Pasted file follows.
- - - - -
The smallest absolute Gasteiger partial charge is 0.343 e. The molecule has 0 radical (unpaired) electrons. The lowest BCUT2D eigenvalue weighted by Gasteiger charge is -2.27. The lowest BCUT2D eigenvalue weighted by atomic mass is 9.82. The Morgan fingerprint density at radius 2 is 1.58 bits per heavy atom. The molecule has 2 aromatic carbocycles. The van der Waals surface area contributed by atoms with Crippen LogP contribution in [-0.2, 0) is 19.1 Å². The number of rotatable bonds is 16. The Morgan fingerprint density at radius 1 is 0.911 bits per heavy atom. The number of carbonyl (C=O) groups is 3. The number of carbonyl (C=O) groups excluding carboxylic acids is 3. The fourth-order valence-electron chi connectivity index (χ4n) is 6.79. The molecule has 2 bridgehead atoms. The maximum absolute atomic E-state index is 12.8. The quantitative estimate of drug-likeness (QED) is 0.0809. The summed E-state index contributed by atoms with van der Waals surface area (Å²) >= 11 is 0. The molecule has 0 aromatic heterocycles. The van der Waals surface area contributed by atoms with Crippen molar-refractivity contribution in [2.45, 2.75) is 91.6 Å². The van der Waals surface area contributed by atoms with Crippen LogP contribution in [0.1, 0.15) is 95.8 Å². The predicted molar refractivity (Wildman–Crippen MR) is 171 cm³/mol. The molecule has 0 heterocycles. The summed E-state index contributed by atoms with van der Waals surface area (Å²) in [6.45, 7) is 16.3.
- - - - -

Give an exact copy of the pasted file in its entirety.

The smallest absolute Gasteiger partial charge is 0.343 e. The molecule has 0 radical (unpaired) electrons. The lowest BCUT2D eigenvalue weighted by Gasteiger charge is -2.27. The lowest BCUT2D eigenvalue weighted by atomic mass is 9.82. The Morgan fingerprint density at radius 2 is 1.58 bits per heavy atom. The molecule has 2 aromatic carbocycles. The van der Waals surface area contributed by atoms with Crippen LogP contribution in [-0.2, 0) is 19.1 Å². The number of rotatable bonds is 16. The Morgan fingerprint density at radius 1 is 0.911 bits per heavy atom. The number of carbonyl (C=O) groups is 3. The number of carbonyl (C=O) groups excluding carboxylic acids is 3. The fourth-order valence-electron chi connectivity index (χ4n) is 6.79. The molecule has 2 bridgehead atoms. The maximum absolute atomic E-state index is 12.8. The quantitative estimate of drug-likeness (QED) is 0.0809. The summed E-state index contributed by atoms with van der Waals surface area (Å²) >= 11 is 0. The molecule has 0 aromatic heterocycles. The van der Waals surface area contributed by atoms with Crippen molar-refractivity contribution in [2.45, 2.75) is 91.6 Å². The van der Waals surface area contributed by atoms with Crippen LogP contribution in [0.1, 0.15) is 95.8 Å². The predicted molar refractivity (Wildman–Crippen MR) is 171 cm³/mol. The molecule has 0 heterocycles. The summed E-state index contributed by atoms with van der Waals surface area (Å²) in [6.45, 7) is 16.3.